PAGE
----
The European Commission is resisting attempts by some national governments to set limits on the European Central Bank’s planned power to supervise all banks in the euro area.
The Brussels-based commission renewed its call for the ECB to have the right to take over tasks from national regulators without having to justify itself, including supervision of banks that haven’t received public aid and aren’t seen as systemically important, according to a document dated Oct. 25 and obtained by Bloomberg News.
The commission is fighting a move to set hurdles for the ECB to assume oversight of smaller banks and those that haven’t received bailouts. An earlier draft of the plan prepared by European Union member states had called for the ECB to present a “reasoned decision” before stepping in to supervise such lenders.
“National competent authorities should be responsible for assisting the ECB on its request,” according to the document. The ECB should be in charge of thrashing out how this cooperation will work, the commission said.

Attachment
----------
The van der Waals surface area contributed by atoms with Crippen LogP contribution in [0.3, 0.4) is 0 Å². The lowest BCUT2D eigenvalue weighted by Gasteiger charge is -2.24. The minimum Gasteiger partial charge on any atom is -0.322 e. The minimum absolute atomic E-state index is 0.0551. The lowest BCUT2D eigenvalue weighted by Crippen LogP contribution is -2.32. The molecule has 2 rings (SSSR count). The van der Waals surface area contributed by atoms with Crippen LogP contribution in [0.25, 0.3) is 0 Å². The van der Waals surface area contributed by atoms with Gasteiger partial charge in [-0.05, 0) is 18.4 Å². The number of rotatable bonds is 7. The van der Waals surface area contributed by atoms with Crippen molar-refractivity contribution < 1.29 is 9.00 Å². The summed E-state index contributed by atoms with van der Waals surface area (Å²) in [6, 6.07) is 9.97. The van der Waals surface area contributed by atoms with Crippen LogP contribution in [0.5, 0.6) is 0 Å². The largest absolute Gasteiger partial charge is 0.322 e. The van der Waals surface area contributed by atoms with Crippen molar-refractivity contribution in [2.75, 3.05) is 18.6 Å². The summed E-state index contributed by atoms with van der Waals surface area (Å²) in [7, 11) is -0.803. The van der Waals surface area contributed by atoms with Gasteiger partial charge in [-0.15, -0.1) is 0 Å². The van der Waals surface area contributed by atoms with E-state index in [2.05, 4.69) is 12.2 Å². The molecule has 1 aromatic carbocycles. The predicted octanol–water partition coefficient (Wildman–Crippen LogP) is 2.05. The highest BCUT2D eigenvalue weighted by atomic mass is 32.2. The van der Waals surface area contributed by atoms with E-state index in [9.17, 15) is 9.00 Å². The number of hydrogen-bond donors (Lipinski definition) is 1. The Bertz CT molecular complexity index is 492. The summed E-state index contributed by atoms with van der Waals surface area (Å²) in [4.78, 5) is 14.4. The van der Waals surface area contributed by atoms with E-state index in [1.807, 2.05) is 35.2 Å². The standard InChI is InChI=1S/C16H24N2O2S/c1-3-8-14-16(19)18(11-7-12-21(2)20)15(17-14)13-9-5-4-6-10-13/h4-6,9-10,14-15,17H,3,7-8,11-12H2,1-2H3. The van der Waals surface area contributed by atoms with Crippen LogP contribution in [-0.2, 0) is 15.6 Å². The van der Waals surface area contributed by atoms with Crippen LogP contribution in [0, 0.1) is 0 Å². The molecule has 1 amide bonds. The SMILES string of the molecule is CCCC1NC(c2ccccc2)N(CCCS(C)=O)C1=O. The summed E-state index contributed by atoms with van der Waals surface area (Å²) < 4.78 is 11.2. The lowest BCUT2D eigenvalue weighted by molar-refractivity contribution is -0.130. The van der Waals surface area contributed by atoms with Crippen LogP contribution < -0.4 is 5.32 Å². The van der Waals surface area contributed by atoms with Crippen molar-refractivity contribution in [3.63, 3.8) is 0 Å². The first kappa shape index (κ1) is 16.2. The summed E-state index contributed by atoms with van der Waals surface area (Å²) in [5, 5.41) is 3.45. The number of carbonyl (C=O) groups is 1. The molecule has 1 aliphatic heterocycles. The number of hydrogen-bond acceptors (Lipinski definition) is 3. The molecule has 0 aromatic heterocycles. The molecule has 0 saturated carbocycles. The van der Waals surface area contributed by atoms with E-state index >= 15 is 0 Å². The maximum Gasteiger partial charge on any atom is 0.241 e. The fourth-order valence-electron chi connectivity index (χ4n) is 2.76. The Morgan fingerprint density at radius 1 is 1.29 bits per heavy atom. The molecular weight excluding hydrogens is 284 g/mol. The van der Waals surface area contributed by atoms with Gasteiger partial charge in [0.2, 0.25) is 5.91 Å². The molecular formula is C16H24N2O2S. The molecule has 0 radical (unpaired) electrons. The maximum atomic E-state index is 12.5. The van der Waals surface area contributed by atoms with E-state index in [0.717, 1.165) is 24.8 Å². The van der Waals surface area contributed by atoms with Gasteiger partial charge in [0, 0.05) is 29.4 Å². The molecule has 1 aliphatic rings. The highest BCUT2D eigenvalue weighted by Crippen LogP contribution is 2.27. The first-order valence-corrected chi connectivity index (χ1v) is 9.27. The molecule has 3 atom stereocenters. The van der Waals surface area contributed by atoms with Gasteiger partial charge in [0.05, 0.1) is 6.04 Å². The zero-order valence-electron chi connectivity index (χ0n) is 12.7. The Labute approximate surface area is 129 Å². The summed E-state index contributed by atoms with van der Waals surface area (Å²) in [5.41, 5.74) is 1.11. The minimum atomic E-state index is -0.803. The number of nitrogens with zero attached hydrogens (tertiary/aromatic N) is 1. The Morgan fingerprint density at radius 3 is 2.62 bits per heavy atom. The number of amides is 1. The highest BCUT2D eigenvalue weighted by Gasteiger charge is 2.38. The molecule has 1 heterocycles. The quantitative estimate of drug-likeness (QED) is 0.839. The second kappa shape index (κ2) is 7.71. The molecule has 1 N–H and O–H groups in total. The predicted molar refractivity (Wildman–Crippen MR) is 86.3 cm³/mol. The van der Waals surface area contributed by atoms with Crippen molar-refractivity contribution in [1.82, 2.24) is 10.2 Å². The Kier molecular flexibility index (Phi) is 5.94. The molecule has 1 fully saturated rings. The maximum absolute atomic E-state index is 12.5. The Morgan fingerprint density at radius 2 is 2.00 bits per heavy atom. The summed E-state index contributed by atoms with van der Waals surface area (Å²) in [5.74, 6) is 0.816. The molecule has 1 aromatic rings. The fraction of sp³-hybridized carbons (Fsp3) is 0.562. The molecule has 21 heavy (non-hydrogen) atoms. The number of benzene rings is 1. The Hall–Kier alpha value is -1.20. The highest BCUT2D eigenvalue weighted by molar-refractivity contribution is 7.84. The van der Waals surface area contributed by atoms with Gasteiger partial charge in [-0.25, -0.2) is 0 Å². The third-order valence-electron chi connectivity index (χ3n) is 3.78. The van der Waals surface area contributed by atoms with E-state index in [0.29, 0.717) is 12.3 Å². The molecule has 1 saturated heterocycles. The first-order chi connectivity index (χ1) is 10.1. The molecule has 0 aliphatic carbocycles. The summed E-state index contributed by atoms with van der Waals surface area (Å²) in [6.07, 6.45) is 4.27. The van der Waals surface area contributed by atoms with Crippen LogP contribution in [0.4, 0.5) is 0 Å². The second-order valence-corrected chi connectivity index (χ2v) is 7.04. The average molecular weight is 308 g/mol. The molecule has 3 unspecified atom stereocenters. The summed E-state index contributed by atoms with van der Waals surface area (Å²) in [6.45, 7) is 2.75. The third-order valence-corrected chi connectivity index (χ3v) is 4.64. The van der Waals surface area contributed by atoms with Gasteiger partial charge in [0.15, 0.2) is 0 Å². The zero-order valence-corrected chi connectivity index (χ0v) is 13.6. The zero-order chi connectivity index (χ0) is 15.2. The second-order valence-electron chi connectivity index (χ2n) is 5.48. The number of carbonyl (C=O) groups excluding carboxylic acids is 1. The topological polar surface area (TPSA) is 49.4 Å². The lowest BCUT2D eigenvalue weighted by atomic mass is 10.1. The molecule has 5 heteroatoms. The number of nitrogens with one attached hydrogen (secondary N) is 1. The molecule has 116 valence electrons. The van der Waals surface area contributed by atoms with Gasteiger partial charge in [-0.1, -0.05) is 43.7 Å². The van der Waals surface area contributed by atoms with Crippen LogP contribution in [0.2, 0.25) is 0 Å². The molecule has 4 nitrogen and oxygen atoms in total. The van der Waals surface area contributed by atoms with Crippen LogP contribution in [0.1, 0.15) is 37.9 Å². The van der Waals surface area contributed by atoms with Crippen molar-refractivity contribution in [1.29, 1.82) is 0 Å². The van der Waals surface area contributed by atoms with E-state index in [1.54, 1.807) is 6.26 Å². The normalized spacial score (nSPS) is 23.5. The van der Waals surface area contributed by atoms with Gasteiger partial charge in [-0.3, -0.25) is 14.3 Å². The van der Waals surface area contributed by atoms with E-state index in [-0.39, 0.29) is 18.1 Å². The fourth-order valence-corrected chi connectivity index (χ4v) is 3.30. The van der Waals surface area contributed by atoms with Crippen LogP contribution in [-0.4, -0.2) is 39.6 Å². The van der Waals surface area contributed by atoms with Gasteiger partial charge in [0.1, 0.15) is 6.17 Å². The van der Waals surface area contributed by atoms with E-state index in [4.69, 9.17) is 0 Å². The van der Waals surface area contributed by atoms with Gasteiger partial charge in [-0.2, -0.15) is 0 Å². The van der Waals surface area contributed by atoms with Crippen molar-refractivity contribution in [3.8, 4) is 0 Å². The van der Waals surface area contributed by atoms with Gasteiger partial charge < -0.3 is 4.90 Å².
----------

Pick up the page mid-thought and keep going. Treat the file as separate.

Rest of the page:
Cyprus, which holds the rotating presidency of the EU, proposed this week that the ECB should only be allowed to take over oversight for such lenders if financial stability is under threat. The ECB would also be required to consult with national regulators and explain its reasoning before stepping in.
EU leaders in June embarked on plans to build a common supervisor as a step toward offering direct bank bailouts from the euro area’s firewall fund. German Chancellor Angela Merkel has said it’s an open question whether European policy makers can meet a self-imposed deadline to transfer oversight powers to the ECB by Jan. 1.
“Talks at technical level are making progress in clarifying issues and working towards solutions, said Stefaan De Rynck, a spokesman for Michel Barnier, the EU’s financial services chief. “Work is on track for a political agreement by end of the year.”